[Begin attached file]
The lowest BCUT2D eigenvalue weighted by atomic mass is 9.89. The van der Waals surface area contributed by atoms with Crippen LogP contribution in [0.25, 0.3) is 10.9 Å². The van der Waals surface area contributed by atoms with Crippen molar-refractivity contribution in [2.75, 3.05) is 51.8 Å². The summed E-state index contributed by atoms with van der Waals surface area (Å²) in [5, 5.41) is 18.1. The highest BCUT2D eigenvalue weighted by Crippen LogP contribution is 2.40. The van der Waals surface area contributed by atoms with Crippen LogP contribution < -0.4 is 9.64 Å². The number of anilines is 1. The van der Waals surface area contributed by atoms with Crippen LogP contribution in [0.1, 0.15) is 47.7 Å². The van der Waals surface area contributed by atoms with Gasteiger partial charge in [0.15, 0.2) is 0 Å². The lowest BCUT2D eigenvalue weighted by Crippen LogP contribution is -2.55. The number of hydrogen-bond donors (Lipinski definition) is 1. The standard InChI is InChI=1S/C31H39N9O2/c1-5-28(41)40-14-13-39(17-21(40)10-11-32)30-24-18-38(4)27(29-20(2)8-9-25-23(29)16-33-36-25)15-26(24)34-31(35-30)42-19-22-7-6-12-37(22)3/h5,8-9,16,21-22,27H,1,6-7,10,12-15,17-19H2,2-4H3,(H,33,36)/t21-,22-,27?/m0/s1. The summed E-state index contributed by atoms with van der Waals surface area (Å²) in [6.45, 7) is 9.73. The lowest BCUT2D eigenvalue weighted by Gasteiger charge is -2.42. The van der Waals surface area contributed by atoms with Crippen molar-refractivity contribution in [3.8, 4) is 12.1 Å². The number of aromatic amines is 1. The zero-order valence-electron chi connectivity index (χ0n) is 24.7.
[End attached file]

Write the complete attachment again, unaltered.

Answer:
The lowest BCUT2D eigenvalue weighted by atomic mass is 9.89. The van der Waals surface area contributed by atoms with Crippen LogP contribution in [0.25, 0.3) is 10.9 Å². The van der Waals surface area contributed by atoms with Crippen molar-refractivity contribution in [2.75, 3.05) is 51.8 Å². The summed E-state index contributed by atoms with van der Waals surface area (Å²) in [5, 5.41) is 18.1. The highest BCUT2D eigenvalue weighted by Crippen LogP contribution is 2.40. The van der Waals surface area contributed by atoms with Crippen LogP contribution < -0.4 is 9.64 Å². The number of anilines is 1. The van der Waals surface area contributed by atoms with Crippen LogP contribution in [0.1, 0.15) is 47.7 Å². The van der Waals surface area contributed by atoms with Gasteiger partial charge in [0.15, 0.2) is 0 Å². The lowest BCUT2D eigenvalue weighted by Crippen LogP contribution is -2.55. The number of hydrogen-bond donors (Lipinski definition) is 1. The standard InChI is InChI=1S/C31H39N9O2/c1-5-28(41)40-14-13-39(17-21(40)10-11-32)30-24-18-38(4)27(29-20(2)8-9-25-23(29)16-33-36-25)15-26(24)34-31(35-30)42-19-22-7-6-12-37(22)3/h5,8-9,16,21-22,27H,1,6-7,10,12-15,17-19H2,2-4H3,(H,33,36)/t21-,22-,27?/m0/s1. The summed E-state index contributed by atoms with van der Waals surface area (Å²) in [6.45, 7) is 9.73. The lowest BCUT2D eigenvalue weighted by Gasteiger charge is -2.42. The van der Waals surface area contributed by atoms with Crippen molar-refractivity contribution in [3.8, 4) is 12.1 Å². The number of aromatic amines is 1. The zero-order valence-electron chi connectivity index (χ0n) is 24.7.